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Energy markets 'at risk' amid push for climate consensus in Paris

AFP

Some leaders taking part in the COP21 climate talks in Paris say financial markets could be the big losers in the fight against global warming, unless investors read the writing on the wall.

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special correspondent at the COP21 climate conference

Former US vice president Al Gore on Thursday delivered an unexpected message at the key UN summit.

He was not promoting a new documentary on the catastrophic effects of rising sea levels. Instead, he wanted to offer some financial advice. "We are seeing a tremendous shift toward renewable energies", he said in reference to consumers who are switching to energy generated by solar and wind power as their market prices decline. "Investors need to look at that trend, unless they want to be left stranded."

The ex-vice president's warning could be disregarded as scaremongering by an aging politician struggling to remain relevant. He is, however, part of a growing group of people expressing concern about the financial risks associated with the traditional energy sources – mainly oil, coal and gas.

If countries are serious about setting a common pathway that would keep the earth's overall temperature from rising by 2°C this century, as they have repeated over and over again at the COP21, many fossil fuels will have to stay in the ground.

A recent study by the London School of Economics and others showed that if countries manage scale back natural-resource extraction to reach the precious 2°C target, as much as 82 percent of the world's coal, 49 percent of gas, and 33 percent of oil reserves will be left untouched.

Gore went further in his admonishment, comparingthe "trillions of dollars of stranded fossil fuel assets" to the US sub-prime lending bubble that precipitated the worldwide Great Recession starting in 2008.

The "carbon bubble" could burst, Gore and a growing number of financial experts are warning, when stranded fossil fuel assets spark a massive sell-off of oil, gas and coal company stocks.

'Potentially huge' risk

The theory about the effects global climate action could have on the value of traditional energy stocks was first put forward in 2011 by the London-based financial analyst group Carbon Tracker. It barely registered among investors back then, but the idea has gained momentum. In September of this year, Bank of England Governor Mark Carney said the exposure of UK investors and insurance companies was "potentially huge".

"The challenges currently posed by climate change pale in significance compared with with might come", Carney told bankers at a dinner in London. "Once climate change becomes a defining issue for financial stability, it may already be too late".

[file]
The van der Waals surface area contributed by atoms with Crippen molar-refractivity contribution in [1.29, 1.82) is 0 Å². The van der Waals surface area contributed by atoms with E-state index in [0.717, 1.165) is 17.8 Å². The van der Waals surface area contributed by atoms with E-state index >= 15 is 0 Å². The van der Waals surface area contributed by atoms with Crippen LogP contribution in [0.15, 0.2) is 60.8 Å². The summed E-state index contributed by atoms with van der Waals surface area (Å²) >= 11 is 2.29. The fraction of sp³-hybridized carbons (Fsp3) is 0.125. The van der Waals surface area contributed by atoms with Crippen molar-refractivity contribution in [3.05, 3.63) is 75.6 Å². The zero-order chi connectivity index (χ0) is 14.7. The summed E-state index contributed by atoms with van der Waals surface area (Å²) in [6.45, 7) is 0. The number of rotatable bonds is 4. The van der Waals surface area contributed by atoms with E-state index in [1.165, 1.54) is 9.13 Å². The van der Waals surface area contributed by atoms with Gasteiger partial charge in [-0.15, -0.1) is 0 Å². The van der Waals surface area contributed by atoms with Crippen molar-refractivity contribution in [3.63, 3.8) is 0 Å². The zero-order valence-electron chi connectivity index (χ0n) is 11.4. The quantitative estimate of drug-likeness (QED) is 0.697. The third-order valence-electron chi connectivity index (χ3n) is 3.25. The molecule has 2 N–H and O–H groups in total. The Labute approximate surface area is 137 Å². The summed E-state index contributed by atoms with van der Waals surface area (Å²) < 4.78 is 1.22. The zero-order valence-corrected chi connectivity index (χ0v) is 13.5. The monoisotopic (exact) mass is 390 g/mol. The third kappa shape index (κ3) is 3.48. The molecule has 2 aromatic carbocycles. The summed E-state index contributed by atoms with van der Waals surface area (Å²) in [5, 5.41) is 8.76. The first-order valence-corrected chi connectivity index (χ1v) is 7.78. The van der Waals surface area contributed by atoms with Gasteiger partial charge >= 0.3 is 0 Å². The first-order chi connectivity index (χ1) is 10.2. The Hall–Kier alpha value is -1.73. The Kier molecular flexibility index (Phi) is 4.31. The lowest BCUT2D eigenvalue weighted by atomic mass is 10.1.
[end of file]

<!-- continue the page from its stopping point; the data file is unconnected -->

Focus on cities as world's top polluters

"Having someone as influential as Mark Carney recognise that this is a real risk to investors has been momentous", Michel Lepetit, vice-president of The Shift Project, an energy-transition think tank, told FRANCE 24. Lepetit is also the co-founder of Beyond Ratings, a financial ratings company that takes environmental concerns into account when appraising the stability of nations and corporations.

"The governor of the Bank of England has also highlighted the risk of several class-action suits against energy companies. They will argue that the companies knew the risks they were sitting on and did not disclose that information to shareholders on time," Lepetit added.

Green Finance

Amid growing support for climate policy around the globe, a growing number of companies are also starting to develop "green finance" sectors. For now, these are "specialised divisions within insurance companies and banks," said Lepetit.

They are essentially tasked with calculating the environmental risks associated with their financial operations and lend money to projects that can have a positive impact on the planet. "It is still a niche activity, but we expect it will grow quickly," he added.

The Nordic Environment Finance Corporation (Nefco) is one of the pioneer Green Finance groups. A public bank founded in 1990 by Finland, Denmark, Sweden and Iceland, it has a 500-million-euro budget to invest in projects that reduce carbon emissions. "Examples of projects are wind farms, organic agriculture, or even waste management," said Nefco financial advisor Ash Sharma.

"Investing in solar panel complexes in African countries will obviously become a profitable venture when this renewable energy becomes more widespread in the region," he told FRANCE 24.

If the "carbon theory" proves correct, it could also prove to be a safe shelter for investors who take action before it is too late.

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